• Interesting book. All I could think about was Chinese food after finishing the book so this past weekend CPA Boy took me out to Lily Kai, a Chinese restaurant close to our house. Yum!
    • I learned:
      • Fortune cookies -- actually a Japanese treat that might not have become tied to Chinese restaurants had not the camp internments of the Japanese-Americans occurred during WWII.
      • General Tso's Chicken -- a dish unknown in China. Rather the General is an actual historical figure. Kind of like if we went to China and discovered a dish called General Grant's Chicken. I've never had General Tso's chicken as it is always served on a bed of broccoli. Barf.
      • Why Chinese restaurants are almost always staffed with actual Chinese people -- there's quite an (almost) underground market for workers and restaurant owners.
      • Chinese people prefer the leg and feet of a chicken; they are the most costly parts in China. Americans prefer the breast meat, viewed as bland in China.
      • Chop suey was popularized in America before the turn of the 20th Century but it has mostly fallen out of favor. I don't think I've ever had it.
      • Chinese food is extremely popular in India (where it is the most popular food after local Indian food), Great Britain, America, and many other places.
    • Darn, now I'm hungry for Chinese food again!
    • B+

  • The President is a Sick Man: Wherein the Supposedly Virtuous Grover Cleveland Survives a Secret Surgery at Sea and Vilifies the Courageous Newspaperman Who Dared Expose the Truth by Matthew Algeo
    • See what I mean about subtitles?! This pretty much tells you all you need to know about the book!
    • Cleveland, whose first name was actually Steven, had a growth in his mouth that was feared to be cancerous in a time when the "dread disease" was not referred to by name. On the heels of Ulysses Grant's slow death by oral cancer a few years earlier, Cleveland did not want the American people to lose any more confidence during 1893, the first year of the largest economic depression faced by the United States until the Great Depression.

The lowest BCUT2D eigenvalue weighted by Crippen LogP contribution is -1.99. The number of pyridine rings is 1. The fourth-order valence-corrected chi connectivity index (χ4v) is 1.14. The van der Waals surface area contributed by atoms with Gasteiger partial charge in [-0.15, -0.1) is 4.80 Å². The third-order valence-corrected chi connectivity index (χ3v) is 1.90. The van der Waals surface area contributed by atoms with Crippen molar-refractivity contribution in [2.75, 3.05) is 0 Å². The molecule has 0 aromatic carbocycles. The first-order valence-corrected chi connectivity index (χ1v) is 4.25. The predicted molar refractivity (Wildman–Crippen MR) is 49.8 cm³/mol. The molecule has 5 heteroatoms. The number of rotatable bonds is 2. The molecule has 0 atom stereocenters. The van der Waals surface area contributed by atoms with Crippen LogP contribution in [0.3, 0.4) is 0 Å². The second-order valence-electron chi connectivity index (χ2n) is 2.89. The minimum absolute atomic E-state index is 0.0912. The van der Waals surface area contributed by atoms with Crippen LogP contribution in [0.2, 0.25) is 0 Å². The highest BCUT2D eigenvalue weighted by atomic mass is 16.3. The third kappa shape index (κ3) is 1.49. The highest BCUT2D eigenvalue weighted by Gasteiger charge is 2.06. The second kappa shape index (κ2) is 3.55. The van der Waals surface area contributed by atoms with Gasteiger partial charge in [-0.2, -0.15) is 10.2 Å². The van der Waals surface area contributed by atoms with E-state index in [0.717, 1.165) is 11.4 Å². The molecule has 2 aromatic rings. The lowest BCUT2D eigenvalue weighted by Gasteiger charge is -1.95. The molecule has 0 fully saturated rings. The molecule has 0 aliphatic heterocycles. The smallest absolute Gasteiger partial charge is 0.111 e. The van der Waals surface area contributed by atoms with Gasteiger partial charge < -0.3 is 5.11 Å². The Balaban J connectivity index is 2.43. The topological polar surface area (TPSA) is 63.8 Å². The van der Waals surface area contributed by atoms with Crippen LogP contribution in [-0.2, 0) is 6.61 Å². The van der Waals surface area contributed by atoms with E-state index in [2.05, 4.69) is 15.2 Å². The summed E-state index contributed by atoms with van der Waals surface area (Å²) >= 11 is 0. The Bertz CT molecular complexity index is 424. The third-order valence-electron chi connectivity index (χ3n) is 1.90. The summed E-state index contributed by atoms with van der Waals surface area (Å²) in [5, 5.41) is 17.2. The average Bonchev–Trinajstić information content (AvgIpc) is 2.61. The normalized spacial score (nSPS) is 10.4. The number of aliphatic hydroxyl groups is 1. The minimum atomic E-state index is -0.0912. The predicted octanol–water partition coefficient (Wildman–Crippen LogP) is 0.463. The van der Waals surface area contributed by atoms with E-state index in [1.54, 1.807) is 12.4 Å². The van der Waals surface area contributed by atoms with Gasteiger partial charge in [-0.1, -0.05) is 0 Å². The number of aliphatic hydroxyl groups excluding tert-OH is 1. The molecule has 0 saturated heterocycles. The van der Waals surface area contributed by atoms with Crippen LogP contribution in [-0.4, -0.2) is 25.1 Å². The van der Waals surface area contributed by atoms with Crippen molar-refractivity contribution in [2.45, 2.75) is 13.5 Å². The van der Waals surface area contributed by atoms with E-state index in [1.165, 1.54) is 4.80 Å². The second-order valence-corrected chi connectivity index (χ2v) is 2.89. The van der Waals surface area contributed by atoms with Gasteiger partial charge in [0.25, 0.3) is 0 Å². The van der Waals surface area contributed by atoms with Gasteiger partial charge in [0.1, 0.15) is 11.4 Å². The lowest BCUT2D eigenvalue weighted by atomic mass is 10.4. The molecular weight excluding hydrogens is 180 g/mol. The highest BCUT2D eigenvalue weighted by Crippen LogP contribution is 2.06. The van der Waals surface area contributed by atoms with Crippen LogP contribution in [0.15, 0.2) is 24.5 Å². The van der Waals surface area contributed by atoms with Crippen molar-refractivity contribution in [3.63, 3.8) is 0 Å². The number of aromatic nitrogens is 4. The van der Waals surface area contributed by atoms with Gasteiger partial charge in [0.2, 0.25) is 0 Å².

• The big issue in those days was gold vs. silver. Money was backed by gold and the "Silverites" wanted to replace it. Now it all seems kind of silly to modern eyes since our money is back by, um, nothing (the full faith and credit of the United States actually).
      • The presidency was weaker in those days; all the biggest decisions were made by Congress and the Supreme Court. But President Cleveland faced an economic situation very similar to that of today. History really does seem to repeat itself, in generalities at least even if the details are different.
    • Other interesting Cleveland facts:
      • His wife, age 21, was the youngest First Lady ever (she was 27 years younger than her husband) and the first to remarry after she was widowed (Jackie Kennedy was the only other presidential widow to remarry).
        • Cute story: When she was an old lady in her 80s she attended a State dinner under her second married name, Mrs. Preston. She commented to President Eisenhower that she used to live in Washington DC. He responded, "Oh really? Where in Washington?" One can only imagine his surprise when she would have responded, "Here in the White House."
      • One of their daughters, Esther, was the only presidential child born in the White House.
    • A
  • Lost to Time: Unforgettable Stories That History Forgot by Martin W. Sandler
    • Chapters on Cahokia (city built in today's Illinois by Native Americans and abandoned before Europeans arrived), the Sultana (Civil War era steamship that exploded and killed more people than the sinking of the Titanic), and several others. None of it was that interesting and it was written in a way that several pages information could have been shared in a few sentences.
    • C-
Statistics:
  • 8 books read
  • 8 non-fiction
    • 2 memoirs
    • 1 biography
    • 5 general history
  • 0 fiction
  • Grades
    • A: 4 (3 A, 1 A-)
    • B: 3 (1 B+, 1B, 1 B-)
    • C: 1 (1 C)

1 comment:

  1. Gypsy Rose Lee *is* fascinating! I will look for that bio. I am also intrigued by the Periodic Table book (have seen it around) and will likely get it for the mister for Father's Day or something.

    General Tso's chicken is delicious! I can't believe that in the entirety of Petaluma, there's no Chinese restaurant that will serve it over rice. Your BF says: Just ask! It's soooo worth it. However, it is also an incredibly fattening dish, so, hmm, maybe you should ignore me after all.

    Hey, how was California? Hee.

    xxx